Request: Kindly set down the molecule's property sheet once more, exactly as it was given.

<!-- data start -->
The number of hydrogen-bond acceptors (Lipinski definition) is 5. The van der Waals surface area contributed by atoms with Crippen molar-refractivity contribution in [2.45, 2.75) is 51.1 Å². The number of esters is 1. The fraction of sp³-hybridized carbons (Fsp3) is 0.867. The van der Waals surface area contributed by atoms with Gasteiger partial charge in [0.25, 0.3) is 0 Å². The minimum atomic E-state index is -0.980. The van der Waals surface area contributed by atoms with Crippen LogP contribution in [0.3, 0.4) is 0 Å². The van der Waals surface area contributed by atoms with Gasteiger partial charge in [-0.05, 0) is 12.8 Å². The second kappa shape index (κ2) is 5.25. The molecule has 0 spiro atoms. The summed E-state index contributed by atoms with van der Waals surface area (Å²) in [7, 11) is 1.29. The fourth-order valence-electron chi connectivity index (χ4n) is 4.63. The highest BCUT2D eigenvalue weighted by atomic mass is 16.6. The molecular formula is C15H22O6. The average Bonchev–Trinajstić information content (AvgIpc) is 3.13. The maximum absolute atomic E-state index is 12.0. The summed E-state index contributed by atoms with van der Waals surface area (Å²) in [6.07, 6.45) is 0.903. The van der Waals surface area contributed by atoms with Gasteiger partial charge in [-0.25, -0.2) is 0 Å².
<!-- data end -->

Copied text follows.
The number of hydrogen-bond acceptors (Lipinski definition) is 5. The van der Waals surface area contributed by atoms with Crippen molar-refractivity contribution in [2.45, 2.75) is 51.1 Å². The number of esters is 1. The fraction of sp³-hybridized carbons (Fsp3) is 0.867. The van der Waals surface area contributed by atoms with Gasteiger partial charge in [0.25, 0.3) is 0 Å². The minimum atomic E-state index is -0.980. The van der Waals surface area contributed by atoms with Crippen LogP contribution in [0.3, 0.4) is 0 Å². The van der Waals surface area contributed by atoms with Gasteiger partial charge in [-0.05, 0) is 12.8 Å². The second kappa shape index (κ2) is 5.25. The molecule has 0 spiro atoms. The summed E-state index contributed by atoms with van der Waals surface area (Å²) in [7, 11) is 1.29. The fourth-order valence-electron chi connectivity index (χ4n) is 4.63. The highest BCUT2D eigenvalue weighted by atomic mass is 16.6. The molecular formula is C15H22O6. The average Bonchev–Trinajstić information content (AvgIpc) is 3.13. The maximum absolute atomic E-state index is 12.0. The summed E-state index contributed by atoms with van der Waals surface area (Å²) in [6.07, 6.45) is 0.903. The van der Waals surface area contributed by atoms with Gasteiger partial charge in [-0.25, -0.2) is 0 Å².